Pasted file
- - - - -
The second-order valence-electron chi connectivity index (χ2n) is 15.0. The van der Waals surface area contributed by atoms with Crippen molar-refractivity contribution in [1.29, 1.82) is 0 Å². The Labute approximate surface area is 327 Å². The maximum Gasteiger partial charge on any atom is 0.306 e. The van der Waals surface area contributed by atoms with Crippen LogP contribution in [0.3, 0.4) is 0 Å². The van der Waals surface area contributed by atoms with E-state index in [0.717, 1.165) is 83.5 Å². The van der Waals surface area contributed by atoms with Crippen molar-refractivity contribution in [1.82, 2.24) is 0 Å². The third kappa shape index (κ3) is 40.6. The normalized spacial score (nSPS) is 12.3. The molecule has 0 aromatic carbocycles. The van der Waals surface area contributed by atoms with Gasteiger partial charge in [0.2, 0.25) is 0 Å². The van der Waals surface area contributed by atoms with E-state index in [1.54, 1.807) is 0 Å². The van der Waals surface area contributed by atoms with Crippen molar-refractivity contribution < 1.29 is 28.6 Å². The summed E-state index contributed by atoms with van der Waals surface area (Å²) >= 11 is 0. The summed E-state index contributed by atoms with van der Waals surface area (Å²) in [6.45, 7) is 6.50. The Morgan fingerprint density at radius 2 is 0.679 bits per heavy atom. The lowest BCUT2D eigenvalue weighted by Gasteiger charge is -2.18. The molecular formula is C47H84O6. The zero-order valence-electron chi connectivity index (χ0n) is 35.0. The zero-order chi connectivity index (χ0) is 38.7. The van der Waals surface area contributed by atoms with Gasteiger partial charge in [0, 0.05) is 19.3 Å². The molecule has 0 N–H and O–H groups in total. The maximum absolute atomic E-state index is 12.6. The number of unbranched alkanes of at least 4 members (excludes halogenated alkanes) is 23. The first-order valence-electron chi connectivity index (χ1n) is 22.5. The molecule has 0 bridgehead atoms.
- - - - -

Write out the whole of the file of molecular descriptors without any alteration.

The second-order valence-electron chi connectivity index (χ2n) is 15.0. The van der Waals surface area contributed by atoms with Crippen molar-refractivity contribution in [1.29, 1.82) is 0 Å². The Labute approximate surface area is 327 Å². The maximum Gasteiger partial charge on any atom is 0.306 e. The van der Waals surface area contributed by atoms with Crippen LogP contribution in [0.3, 0.4) is 0 Å². The van der Waals surface area contributed by atoms with E-state index in [0.717, 1.165) is 83.5 Å². The van der Waals surface area contributed by atoms with Crippen molar-refractivity contribution in [1.82, 2.24) is 0 Å². The third kappa shape index (κ3) is 40.6. The normalized spacial score (nSPS) is 12.3. The molecule has 0 aromatic carbocycles. The van der Waals surface area contributed by atoms with Gasteiger partial charge in [0.2, 0.25) is 0 Å². The van der Waals surface area contributed by atoms with E-state index in [1.54, 1.807) is 0 Å². The van der Waals surface area contributed by atoms with Crippen molar-refractivity contribution < 1.29 is 28.6 Å². The summed E-state index contributed by atoms with van der Waals surface area (Å²) >= 11 is 0. The summed E-state index contributed by atoms with van der Waals surface area (Å²) in [6.45, 7) is 6.50. The Morgan fingerprint density at radius 2 is 0.679 bits per heavy atom. The lowest BCUT2D eigenvalue weighted by Gasteiger charge is -2.18. The molecular formula is C47H84O6. The zero-order valence-electron chi connectivity index (χ0n) is 35.0. The zero-order chi connectivity index (χ0) is 38.7. The van der Waals surface area contributed by atoms with Gasteiger partial charge in [0, 0.05) is 19.3 Å². The molecule has 0 N–H and O–H groups in total. The maximum absolute atomic E-state index is 12.6. The number of unbranched alkanes of at least 4 members (excludes halogenated alkanes) is 23. The first-order valence-electron chi connectivity index (χ1n) is 22.5. The molecule has 0 bridgehead atoms.